If 4:1 demultiplexers are used, the required number of outputs of the source drivers may be one quarter the number of source lines, and the connection pitch P4 is increased by a factor of four over the pixel pitch P, which is two times wider than the conventional device. Similarly to the above case of 2:1 demultiplexers, the parasitic capacitance C4 is expressed by C4=C2=(1/2)×C0, while the write time is calculated by t4=(1/4)×t1=(1/2)×t0 due to the 4:1 demultiplexers. The ease of writing E4 is thus given by E4=t4/C4=E0. Therefore, this configuration may improve the connection pitch to be two times wider than the conventional device while maintaining the ease of writing at the conventional level.

If 3:1 demultiplexers are used, the required number of outputs of the source drivers may be one third the number of source lines, and the connection pitch P3 is increased by a factor of three over the pixel pitch P. The connection pitch P3 is therefore 3/2 wider than the conventional connection pitch P0, i.e., P0=2P, thus providing sufficient connection pitch compared to the conventional device Similarly to the above cases, the parasitic capacitance C3 is expressed by C3=C4=C2=C1=(1/2)×C0, which is reduced to half that of the conventional device, while the write time is calculated by t3=(1/3)×t1=(2/3)×t0 due to the 3:1 demultiplexers. The ease of writing E3 is thus given by E3=t3/C3=(4/3)×E0. Therefore, this configuration may improve the connection pitch to be 3/2 times wider than the conventional device, while improving the ease of writing to be 4/3 times higher than the conventional device, thereby allowing for an improvement in view of both requirements.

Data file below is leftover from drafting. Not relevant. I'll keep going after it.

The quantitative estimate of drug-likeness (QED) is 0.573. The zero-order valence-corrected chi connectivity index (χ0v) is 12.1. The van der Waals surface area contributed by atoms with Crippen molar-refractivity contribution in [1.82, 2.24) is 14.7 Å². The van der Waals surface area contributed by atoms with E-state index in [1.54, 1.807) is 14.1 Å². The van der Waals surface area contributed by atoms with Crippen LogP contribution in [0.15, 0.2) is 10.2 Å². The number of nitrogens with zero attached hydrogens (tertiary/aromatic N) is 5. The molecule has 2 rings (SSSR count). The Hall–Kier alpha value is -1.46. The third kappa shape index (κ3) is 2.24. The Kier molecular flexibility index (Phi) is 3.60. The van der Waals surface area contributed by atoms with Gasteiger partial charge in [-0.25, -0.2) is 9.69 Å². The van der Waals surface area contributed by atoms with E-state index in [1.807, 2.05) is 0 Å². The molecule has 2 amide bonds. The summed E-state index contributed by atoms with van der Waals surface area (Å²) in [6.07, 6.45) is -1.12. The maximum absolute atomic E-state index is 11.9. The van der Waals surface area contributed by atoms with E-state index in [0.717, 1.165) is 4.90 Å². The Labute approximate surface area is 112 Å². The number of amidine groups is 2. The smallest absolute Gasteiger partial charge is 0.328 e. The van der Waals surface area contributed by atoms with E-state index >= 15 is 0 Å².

Accordingly, if it is desired to maintain one of the connection pitch or the ease of writing at the conventional level while improving the other over the conventional level, 2:1 demultiplexers or 4:1 demultiplexers would be more preferably employed. If it is desired to improve both the connection pitch and the ease of writing over the conventional level, 3:1 demultiplexers would be more preferably employed.

If a 5:1 or higher ratio of demultiplexers are used, as depicted in FIG. 2, the connection pitch is wider but the ease of writing is below the conventional level. The ease of writing problem still exists if the same source drivers as those in the conventional device are used. However, if sophisticated source drivers having an improved writing ability to overcome the ease of writing problem are introduced and if only the problem of the connection pitch still exists, using a 5:1 or higher ratio of demultiplexers would be meaningful.